Sunday, January 10, 2016

The Mystery of Grace

We’re returning to the topic of God’s curse. Last week, after I explained a bit about God’s curse, I raised a question. What does this say about our God? Today, I’m going to look more closely at what exactly God did when He cursed Adam and Eve. Then, I’ll raise a different question.

So, what was God’s curse for Eve? Here’s the first part.

I will surely multiply your pain in childbearing; in pain you shall bring forth children.Genesis 3.16
 There’s more going on here than what you might think. This word for ‘pain’ is not limited to physical pain. It also includes emotional pain. In Genesis 6 the verb form of this word is translated ‘grieved’. So, this curse isn’t limited to what happens at the birth of a child. It’s also about every day that follows. It’s about the emotional pain of a mother’s anxiety about her children. Eve is being cursed as a mother.

Here’s the next part of her curse.
Your desire shall be for your husband, and he shall rule over you.
Here, we get into Eve’s relationship with Adam. Her desire referred to here is not a good thing. Her desire is about controlling her husband. The same kind of desire shows up when God is talking to Cain.
… sin is crouching at the door. Its desire is for you, but you must rule over it. Genesis 4.7
Just as sin’s desire for Cain is about control, so is Eve’s desire for her husband. And just as Cain needs to respond to that threat by ruling over that sin, Adam must, likewise, respond to Eve. So, this second part of Eve’s curse is about God condemning her to suffer conflict with her husband. Here, Eve is cursed as a wife.

Then, there’s the curse that God pronounces on Adam.
Because you have listened to the voice of your wife and have eaten of the tree of which I commanded you, ‘You shall not eat of it,’ cursed is the ground because of you; in pain you shall eat of it all the days of your life; thorns and thistles it shall bring forth for you; and you shall eat the plants of the field. By the sweat of your face you shall eat bread, till you return to the ground, for out of it you were taken; for you are dust, and to dust you shall return. Genesis 3.17-19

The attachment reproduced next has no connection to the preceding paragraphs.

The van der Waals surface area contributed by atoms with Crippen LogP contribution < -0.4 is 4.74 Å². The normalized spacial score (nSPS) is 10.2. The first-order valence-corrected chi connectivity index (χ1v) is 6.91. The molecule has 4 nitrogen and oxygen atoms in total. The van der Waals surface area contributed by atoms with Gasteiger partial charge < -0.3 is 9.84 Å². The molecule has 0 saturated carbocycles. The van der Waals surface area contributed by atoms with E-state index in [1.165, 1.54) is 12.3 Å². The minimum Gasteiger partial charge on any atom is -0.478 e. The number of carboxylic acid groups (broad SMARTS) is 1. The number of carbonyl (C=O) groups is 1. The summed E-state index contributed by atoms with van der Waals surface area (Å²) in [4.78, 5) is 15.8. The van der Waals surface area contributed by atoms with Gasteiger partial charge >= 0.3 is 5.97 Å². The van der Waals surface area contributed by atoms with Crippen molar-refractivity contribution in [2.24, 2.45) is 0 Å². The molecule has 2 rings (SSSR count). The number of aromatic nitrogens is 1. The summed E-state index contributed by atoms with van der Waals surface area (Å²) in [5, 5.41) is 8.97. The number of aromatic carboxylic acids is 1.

Adam was designed to enjoy his work, to find it a satisfying, creative outlet. But God changed that. Now, it will be filled with difficulty and frustration. Instead of getting excited about bumper crops of fruits and vegetables that were a joy to nurture to harvest, Adam is cursed with lots of sweat that produces thistles and thorns. So, along with the conflicts that Adam will have with Eve, the job will also be a problem. Adam is cursed as a husband and as a worker.

Now, these curses cover a lot of territory. First, they are not limited to these two people. Last week I told you that when God cursed Adam and Eve He also cursed all their descendants. These curses are also ours. So, women from that day to this one are cursed when it comes to their children and their husbands. And men are cursed in their marriages and in their jobs. These curses will look different in different people. But when you trace things back into hearts you’ll find the same dynamics. The curses of God continue to today.

It sometimes doesn’t look like they continue. But they do. Over the centuries we have made matters worse by how we have responded to these basic curses. Some men have avoided the frustration of work - and they have done that by being lazy. And some women have avoided the anxiety of children. They refuse to have any. Marriages can seem to be free of any conflict. But that can be because manipulative wives are quietly getting their way or because intimidating husbands have molded docile wives. Things may look different, but the basics of those curses are still here. God’s curses continue to today.